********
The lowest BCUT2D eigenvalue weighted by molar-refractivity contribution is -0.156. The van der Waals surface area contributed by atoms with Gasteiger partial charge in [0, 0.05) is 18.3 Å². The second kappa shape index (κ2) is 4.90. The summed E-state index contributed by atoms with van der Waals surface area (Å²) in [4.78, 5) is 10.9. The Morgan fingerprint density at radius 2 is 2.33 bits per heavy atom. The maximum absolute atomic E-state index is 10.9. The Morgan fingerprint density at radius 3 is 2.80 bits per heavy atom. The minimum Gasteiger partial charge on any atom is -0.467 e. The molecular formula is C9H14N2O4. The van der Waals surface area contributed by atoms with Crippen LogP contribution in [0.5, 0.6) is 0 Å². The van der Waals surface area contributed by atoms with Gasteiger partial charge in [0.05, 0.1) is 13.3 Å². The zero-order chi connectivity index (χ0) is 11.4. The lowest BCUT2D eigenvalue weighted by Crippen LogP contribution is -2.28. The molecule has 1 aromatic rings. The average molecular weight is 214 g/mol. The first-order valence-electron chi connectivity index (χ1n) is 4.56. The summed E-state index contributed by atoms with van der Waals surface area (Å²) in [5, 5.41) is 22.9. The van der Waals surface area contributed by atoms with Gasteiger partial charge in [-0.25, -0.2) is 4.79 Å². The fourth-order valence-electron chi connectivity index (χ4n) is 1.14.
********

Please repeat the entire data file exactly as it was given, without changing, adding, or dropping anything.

The lowest BCUT2D eigenvalue weighted by molar-refractivity contribution is -0.156. The van der Waals surface area contributed by atoms with Gasteiger partial charge in [0, 0.05) is 18.3 Å². The second kappa shape index (κ2) is 4.90. The summed E-state index contributed by atoms with van der Waals surface area (Å²) in [4.78, 5) is 10.9. The Morgan fingerprint density at radius 2 is 2.33 bits per heavy atom. The maximum absolute atomic E-state index is 10.9. The Morgan fingerprint density at radius 3 is 2.80 bits per heavy atom. The minimum Gasteiger partial charge on any atom is -0.467 e. The molecular formula is C9H14N2O4. The van der Waals surface area contributed by atoms with Crippen LogP contribution in [0.5, 0.6) is 0 Å². The van der Waals surface area contributed by atoms with Gasteiger partial charge in [0.05, 0.1) is 13.3 Å². The zero-order chi connectivity index (χ0) is 11.4. The lowest BCUT2D eigenvalue weighted by Crippen LogP contribution is -2.28. The molecule has 1 aromatic rings. The average molecular weight is 214 g/mol. The first-order valence-electron chi connectivity index (χ1n) is 4.56. The summed E-state index contributed by atoms with van der Waals surface area (Å²) in [5, 5.41) is 22.9. The van der Waals surface area contributed by atoms with Gasteiger partial charge in [-0.25, -0.2) is 4.79 Å². The fourth-order valence-electron chi connectivity index (χ4n) is 1.14.